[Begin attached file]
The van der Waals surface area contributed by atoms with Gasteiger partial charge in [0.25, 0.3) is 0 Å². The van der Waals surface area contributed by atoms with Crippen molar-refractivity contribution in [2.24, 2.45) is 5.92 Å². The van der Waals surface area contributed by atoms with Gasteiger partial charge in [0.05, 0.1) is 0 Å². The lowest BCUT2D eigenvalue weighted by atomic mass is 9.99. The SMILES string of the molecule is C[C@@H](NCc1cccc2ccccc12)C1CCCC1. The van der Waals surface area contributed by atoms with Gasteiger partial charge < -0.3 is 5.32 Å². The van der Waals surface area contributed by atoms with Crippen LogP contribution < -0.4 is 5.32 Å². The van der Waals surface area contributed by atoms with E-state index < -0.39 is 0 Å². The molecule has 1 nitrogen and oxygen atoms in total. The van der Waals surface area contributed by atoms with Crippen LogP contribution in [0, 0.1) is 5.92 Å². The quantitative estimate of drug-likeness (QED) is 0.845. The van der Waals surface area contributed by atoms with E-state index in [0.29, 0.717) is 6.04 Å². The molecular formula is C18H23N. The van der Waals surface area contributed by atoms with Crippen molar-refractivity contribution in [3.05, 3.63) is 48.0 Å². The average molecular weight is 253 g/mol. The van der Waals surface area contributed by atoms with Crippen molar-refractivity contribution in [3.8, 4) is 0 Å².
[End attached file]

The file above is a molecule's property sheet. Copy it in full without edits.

The van der Waals surface area contributed by atoms with Gasteiger partial charge in [0.25, 0.3) is 0 Å². The van der Waals surface area contributed by atoms with Crippen molar-refractivity contribution in [2.24, 2.45) is 5.92 Å². The van der Waals surface area contributed by atoms with Gasteiger partial charge in [0.05, 0.1) is 0 Å². The lowest BCUT2D eigenvalue weighted by atomic mass is 9.99. The SMILES string of the molecule is C[C@@H](NCc1cccc2ccccc12)C1CCCC1. The van der Waals surface area contributed by atoms with Gasteiger partial charge < -0.3 is 5.32 Å². The van der Waals surface area contributed by atoms with Crippen LogP contribution < -0.4 is 5.32 Å². The van der Waals surface area contributed by atoms with E-state index < -0.39 is 0 Å². The molecule has 1 nitrogen and oxygen atoms in total. The van der Waals surface area contributed by atoms with Crippen LogP contribution in [0, 0.1) is 5.92 Å². The quantitative estimate of drug-likeness (QED) is 0.845. The van der Waals surface area contributed by atoms with E-state index in [0.29, 0.717) is 6.04 Å². The molecular formula is C18H23N. The van der Waals surface area contributed by atoms with Crippen molar-refractivity contribution in [3.05, 3.63) is 48.0 Å². The average molecular weight is 253 g/mol. The van der Waals surface area contributed by atoms with Crippen molar-refractivity contribution in [3.8, 4) is 0 Å².